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Why Jurassic Park is one of the best action films ever (and how the sequel seems to flub it)

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For the purposes of this opinion piece, which may turn into something of a rant, I’m going to ask for your indulgence while I state that Jurassic Park is one of the best action films ever made.

Not only is it one of Steven Spielberg's best films in terms of both scares and wonder, but it stands above most movies of its kind due to its brilliant use of both CG and practical effects. It's the rare event film that never seems to age. The most immediately dated aspect of the film is Samuel L. Jackson's character smoking indoors.

What made the film special wasn't how it was made, however. The important part was how it thought of its stars: the dinosaurs.

Animals doing what they do best

One of the central themes of Jurassic Park is that man will never find the supremacy over nature that he craves. The attempt to bottle nature and sell it to tourists was doomed to fail from the start, and it was folly to expect a long-dead ecosystem to be tamed for a tourist attraction.

John Hammond wanted to bottle life on the island, to turn animals that haven't been seen on this planet for millions of years into a glorified roadside attraction. He wanted to give people "something that was real," as he explains in the moving monologue about flea circuses, of all things.

He may look and sound like an enthusiastic old man trying to give his children an amazing birthday present, but his actions point to nearly endless hubris. He wasn't just trying to tame nature, but to turn back time to both recreate and control an unknown and unknowable ecosystem.

By sheer force of will and what has to have been a near-unlimited budget, he was able to turn his island into a habitat for dinosaurs, even though he lost control of that island nearly immediately, at great cost of human life.

He wasn't recreating the past — these dinosaurs lived millions of years apart from each other, and the ratio of predator to prey on the island was way out of whack for a normal environment. He was trying to create a sort of fantasy world using elements of the past.

Every dead lawyer in Jurassic Park is just collateral damage

What happens when the fences break down isn't a return to a past version of our planet; it's a terrifying vision of anarchy, as the animals loose in the park attempt to return to a niche that can't be filled in their current environment. While they're struggling with that reality, the few humans also loose in the park are just trying to survive.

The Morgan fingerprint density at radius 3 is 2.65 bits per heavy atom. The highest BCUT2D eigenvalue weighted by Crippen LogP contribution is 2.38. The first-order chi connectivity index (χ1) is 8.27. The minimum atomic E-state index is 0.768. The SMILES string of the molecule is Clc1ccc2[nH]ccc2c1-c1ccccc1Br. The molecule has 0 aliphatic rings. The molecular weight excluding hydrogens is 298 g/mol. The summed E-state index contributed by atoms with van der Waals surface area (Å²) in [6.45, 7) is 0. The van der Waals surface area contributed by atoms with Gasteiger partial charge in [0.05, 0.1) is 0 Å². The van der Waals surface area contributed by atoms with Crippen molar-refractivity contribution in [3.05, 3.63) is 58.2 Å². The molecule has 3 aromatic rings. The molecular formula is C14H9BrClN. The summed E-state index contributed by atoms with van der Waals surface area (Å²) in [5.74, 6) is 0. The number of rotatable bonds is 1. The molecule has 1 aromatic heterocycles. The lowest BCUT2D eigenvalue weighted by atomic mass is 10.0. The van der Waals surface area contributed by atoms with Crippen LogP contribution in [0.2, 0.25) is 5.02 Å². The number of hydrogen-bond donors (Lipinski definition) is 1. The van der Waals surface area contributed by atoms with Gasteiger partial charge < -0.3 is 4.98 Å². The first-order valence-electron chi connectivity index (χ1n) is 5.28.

The conflict is man versus nature, even though in this situation "nature" consists of long-extinct beasts. The now-freed dinosaurs are trying to find some sort of order in their new home, and they have no reason to give humans safe passage as they try to do so. It's a humbling film in that we're not really driving the plot; every dead lawyer in Jurassic Park is just collateral damage.

One of the most thrilling scenes of the film takes place inside a galloping herd of dinosaurs as they attempt to escape a T. rex. One of our heroes first takes a moment to learn about the behavior of these animals before realizing that this isn't a situation he's going to be able to view from a safe distance.

It's a dinosaur film that treats them as both animals and existential threats. One of the more interesting aspects of the sequels is that the writers have to keep coming up with valid reasons for people to go back to islands that everyone knows are more death trap than nature preserve.

Freddy was scary in the Nightmare on Elm Street films because at some point you have to sleep, but Jurassic Park? Just don't go the island. Problem solved.

The further the sequels moved away from this idea of the dinosaurs as animals and humans as the invader, the weaker they became. The first sequel devolved into a monster movie as a T. rex skulked around a suburban environment. The third film had a hard time justifying its own existence as anything more than a money-making scheme, but at least it continued the idea that the islands should simply be quarantined.

The next sequel is a monster film

Which brings us to Jurassic World, a film I'll likely see on opening day because I'm a sucker for dinosaur movies. Still, there's almost no hope that it will recapture the magic of the original film, due to the strange need of the creative team behind the movie to create a villain — a villain that's a monster created by messing with the DNA of existing dinosaurs.

The Jurassic Park series looks like it has finally given up the ghost and become a straight horror franchise, complete with a fantastical monster that never existed in nature. What was once a parable about man's inability to control nature now seems like a cheap knock-off of the Frankenstein story. The trailer even suggests the raptor as a fierce, intelligent hunter has been replaced by the raptor as funky sidekick to Star-Lord.

When Jurassic World is released, I'll watch it and judge it based on the film it is, not the film I want it to be, but I'd love for a return to the idea of dinosaurs as natural creatures, able to fill us with both awe and fear.

We're already ignoring scientific reality to paint a picture of dinosaurs that's more comfortable than accurate, and treating these creatures as grist for drive-in-style monster movies is the sort of missed opportunity that would make even Hammond blush.